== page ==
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  • Bayesian decision procedure for interfering digital signals (Corresp.)

    Page(s): 506 - 507
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    The Bayesian decision procedure is given to determine a finite sequence of n m -ary (m \geq 2) digits that have been transmitted through a channel that has memory and introduces additive noise. Minimum probability of digit estimation error is used as the criterion of goodness. Intersymbol interference at the receiver input is assumed to exist between L successive digits. The parameter n is chosen so that n \gg L . This procedure is compared with several suboptimal procedures that are used to combat intersymbol interference and additive noise. View full abstract»

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  • Feedback communication using orthogonal signals

    Page(s): 478 - 483
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    We consider a feedback communication system in which the forward and feedback channels are disturbed by additive noise and constrained in average power. Two block coding schemes are proposed in which the signals are orthogonal waveforms. A finite number of forward and feedback transmissions per message is made. Information received over the feedback channel is used to reduce the expected value of forward signal energy on all iterations after the first. Similarly, the expected value of feedback signal energy is reduced on all iterations after the first. These schemes, which are modifications of a feedback coding scheme due to Kramer, obtain improved error performance over one-way coding at all rates up to the forward channel capacity, provided only that the feedback channel capacity is greater than the forward channel capacity. They require less feedback power than existing feedback coding schemes to achieve a given error performance. View full abstract»

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  • The efficiency of level tests in the detection of weak stochastic signals (Corresp.)

    Page(s): 502 - 504
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    The efficiency of a class of test statistics for the detection of a stochastic signal in Gaussian and non-Gaussian white noise is examined. The tests are computationaUy simple, but not distribution free. In Gaussian noise these tests surpass two commonly used detection procedures. View full abstract»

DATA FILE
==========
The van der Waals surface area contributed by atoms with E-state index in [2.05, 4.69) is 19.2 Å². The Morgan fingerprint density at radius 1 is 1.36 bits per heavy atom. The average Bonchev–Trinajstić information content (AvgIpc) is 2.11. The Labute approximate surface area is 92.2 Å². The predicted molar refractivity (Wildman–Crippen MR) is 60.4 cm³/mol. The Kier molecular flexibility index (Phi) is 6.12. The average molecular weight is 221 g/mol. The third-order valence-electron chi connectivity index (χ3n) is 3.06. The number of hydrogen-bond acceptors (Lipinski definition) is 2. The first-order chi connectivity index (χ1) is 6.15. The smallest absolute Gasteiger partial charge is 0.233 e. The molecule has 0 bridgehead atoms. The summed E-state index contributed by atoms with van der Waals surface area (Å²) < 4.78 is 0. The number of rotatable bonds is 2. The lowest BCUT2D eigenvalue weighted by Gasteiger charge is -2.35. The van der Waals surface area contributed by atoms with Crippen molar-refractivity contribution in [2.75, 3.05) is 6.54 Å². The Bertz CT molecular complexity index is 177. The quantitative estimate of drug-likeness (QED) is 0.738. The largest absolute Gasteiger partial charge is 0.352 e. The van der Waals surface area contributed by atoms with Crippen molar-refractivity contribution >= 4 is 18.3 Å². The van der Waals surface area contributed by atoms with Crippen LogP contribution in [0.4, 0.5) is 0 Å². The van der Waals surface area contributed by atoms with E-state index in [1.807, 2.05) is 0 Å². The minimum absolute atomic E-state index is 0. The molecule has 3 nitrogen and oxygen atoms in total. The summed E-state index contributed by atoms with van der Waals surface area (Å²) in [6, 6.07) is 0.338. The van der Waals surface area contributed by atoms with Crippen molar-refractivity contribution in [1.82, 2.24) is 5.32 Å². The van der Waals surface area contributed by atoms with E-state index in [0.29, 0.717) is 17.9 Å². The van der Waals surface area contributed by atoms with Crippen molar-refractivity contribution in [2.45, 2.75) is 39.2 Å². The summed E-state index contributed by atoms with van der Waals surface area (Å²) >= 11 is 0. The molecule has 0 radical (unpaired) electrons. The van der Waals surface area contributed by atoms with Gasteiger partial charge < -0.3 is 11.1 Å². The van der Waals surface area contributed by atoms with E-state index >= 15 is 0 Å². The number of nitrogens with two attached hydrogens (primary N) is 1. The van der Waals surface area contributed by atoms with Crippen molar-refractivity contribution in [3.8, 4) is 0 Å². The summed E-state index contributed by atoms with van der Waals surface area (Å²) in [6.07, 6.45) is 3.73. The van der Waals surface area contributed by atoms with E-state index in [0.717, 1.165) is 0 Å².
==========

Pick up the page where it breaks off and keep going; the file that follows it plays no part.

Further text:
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  • On a general relationship between estimation, detection, and the Bhattacharyya coefficient (Corresp.)

    Page(s): 504 - 505
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    A general and fundamental relationship between estimation, detection/pattern recognition, and the Bhattacharyya coefficient is established. Specifically, it is shown that a functional of the likelihood ratio necessary for Bayes optimal detection/pattern recognition is the Bayes-optimal mean-square estimate of the indicator variable \beta , where \beta = 1, 0 , for hypotheses H_{1}, H_{0} , respectively. The Bhattacharyya coefficient is then shown to be the expected value of the estimation error standard deviation. View full abstract»

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  • Binary communication over the Gaussian channel using feedback with a peak energy constraint

    Page(s): 476 - 478
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    We consider binary communication over the additive white Gaussian noise channel with no bandwidth constraint on the channel input signals, assuming the availability of a noiseless delayless feedback link. Although the signals at time t can depend on the noise at times \tau < t and are therefore random functions, we require that the signal energy never exceed a fixed level. We show that the optimal probability of error is attainable without the use of the feedback channel by using antipodal signals. View full abstract»

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Aims & Scope

IEEE Transactions on Information Theory publishes papers concerned with the transmission, processing, and utilization of information.

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Meet Our Editors

Editor-in-Chief
Frank R. Kschischang

Department of Electrical and Computer Engineering